Japan’s main financial regulator, the Financial Services Agency (FSA), is considering proposing legislation to restrict the issuance of stablecoins to banks and wire transfer companies. Crypto service providers involved in stable transactions, including wallets, will also be placed under the supervision of the financial regulator.
Japan to tighten regulation of Stablecoin
The Japan Financial Services Agency (FSA) plans to strengthen the regulation of stablecoins by imposing strict rules on their issuers, Nikkei reported on Monday, saying:
The Financial Services Agency seeks to propose legislation in 2022 to restrict the issuance of stable coins to banks and wire transfer companies.
The FSA will also strengthen regulations relating to the prevention of money laundering, the publication added, noting that crypto service providers involved in stablecoin transactions, including wallets, will also be placed under the regulator’s oversight. financial.
In addition, issuers of stablecoins will be required to comply with Japan’s law on the prevention of transfer of proceeds of crime. This includes verifying the identity of users and reporting suspicious transactions.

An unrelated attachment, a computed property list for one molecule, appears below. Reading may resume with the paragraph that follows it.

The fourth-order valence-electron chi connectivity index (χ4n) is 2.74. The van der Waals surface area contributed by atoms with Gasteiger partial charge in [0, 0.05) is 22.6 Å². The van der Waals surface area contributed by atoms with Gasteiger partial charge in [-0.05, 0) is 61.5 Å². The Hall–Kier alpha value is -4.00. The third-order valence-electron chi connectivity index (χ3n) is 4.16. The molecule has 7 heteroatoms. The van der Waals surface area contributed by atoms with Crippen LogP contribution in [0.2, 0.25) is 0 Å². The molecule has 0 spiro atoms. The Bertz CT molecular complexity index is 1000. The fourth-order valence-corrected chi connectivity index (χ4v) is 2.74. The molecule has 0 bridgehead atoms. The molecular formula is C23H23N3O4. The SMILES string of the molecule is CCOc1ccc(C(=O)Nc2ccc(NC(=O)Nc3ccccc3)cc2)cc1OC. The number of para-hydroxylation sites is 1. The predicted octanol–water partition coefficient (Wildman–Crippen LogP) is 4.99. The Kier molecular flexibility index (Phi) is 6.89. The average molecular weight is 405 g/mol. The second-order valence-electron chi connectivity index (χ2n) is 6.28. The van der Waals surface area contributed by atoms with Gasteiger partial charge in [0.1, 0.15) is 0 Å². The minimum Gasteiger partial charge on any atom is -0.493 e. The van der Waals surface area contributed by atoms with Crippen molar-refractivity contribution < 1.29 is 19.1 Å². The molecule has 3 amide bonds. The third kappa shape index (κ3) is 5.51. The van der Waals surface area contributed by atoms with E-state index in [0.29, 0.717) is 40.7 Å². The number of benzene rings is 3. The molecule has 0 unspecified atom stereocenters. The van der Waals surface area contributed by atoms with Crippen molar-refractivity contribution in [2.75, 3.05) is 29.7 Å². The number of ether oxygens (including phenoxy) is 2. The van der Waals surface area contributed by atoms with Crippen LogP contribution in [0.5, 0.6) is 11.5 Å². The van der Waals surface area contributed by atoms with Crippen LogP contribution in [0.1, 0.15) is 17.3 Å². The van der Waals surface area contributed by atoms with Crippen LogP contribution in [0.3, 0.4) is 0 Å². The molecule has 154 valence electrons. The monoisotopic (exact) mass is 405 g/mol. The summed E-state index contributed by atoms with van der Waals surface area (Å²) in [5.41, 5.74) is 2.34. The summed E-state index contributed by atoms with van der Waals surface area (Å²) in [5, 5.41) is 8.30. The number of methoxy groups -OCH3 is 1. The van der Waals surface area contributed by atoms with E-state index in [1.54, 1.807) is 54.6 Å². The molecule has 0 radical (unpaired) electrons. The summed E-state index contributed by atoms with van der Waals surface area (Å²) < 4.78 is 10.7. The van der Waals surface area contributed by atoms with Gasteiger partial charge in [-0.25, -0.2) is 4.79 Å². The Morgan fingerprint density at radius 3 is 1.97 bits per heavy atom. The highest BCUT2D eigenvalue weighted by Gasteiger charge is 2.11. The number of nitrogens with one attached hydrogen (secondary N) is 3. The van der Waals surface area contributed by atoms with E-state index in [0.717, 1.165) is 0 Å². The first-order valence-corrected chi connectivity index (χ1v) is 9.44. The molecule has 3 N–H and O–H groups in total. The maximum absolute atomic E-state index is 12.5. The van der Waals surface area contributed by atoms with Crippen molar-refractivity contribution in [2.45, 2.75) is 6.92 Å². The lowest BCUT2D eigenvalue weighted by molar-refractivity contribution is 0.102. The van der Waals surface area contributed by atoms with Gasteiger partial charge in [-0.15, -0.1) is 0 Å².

The total market cap of all stablecoins at the time of writing is nearly $ 160 billion. Tether (USDT), the largest stablecoin in circulation, currently has a market cap of $ 76.58 billion based on data from Bitcoin.com Markets.
Although Japan currently does not have a law regulating stablecoins, the FSA has established an expert group to study how best to ensure consumer protection and address money laundering concerns in this domain. In September, panel member Yuri Okina said, “It is important that stablecoins are backed by liquid and secure assets. But it is questionable whether establishing general rules as strict as those currently applied to banks is the right approach. “
Japan is not the only country planning to impose strict rules on stablecoin issuers. In July, Treasury Secretary Janet Yellen called on regulators overseeing crypto assets in the United States to “act quickly” to regulate stablecoins. The President’s Financial Markets Task Force (PWG) subsequently recommended imposing banking-like regulations on issuers of stable coins.
However, not everyone agrees with this regulatory approach. In November, Federal Reserve Governor Christopher Waller spoke out against the PWG’s recommendation. He explained that he was okay with letting banks issue stablecoins, but disagreed that only banks should be allowed to issue them.
What do you think of Japan’s intention to only allow banks and wire transfer companies to issue stablecoins? Let us know in the comments section below.
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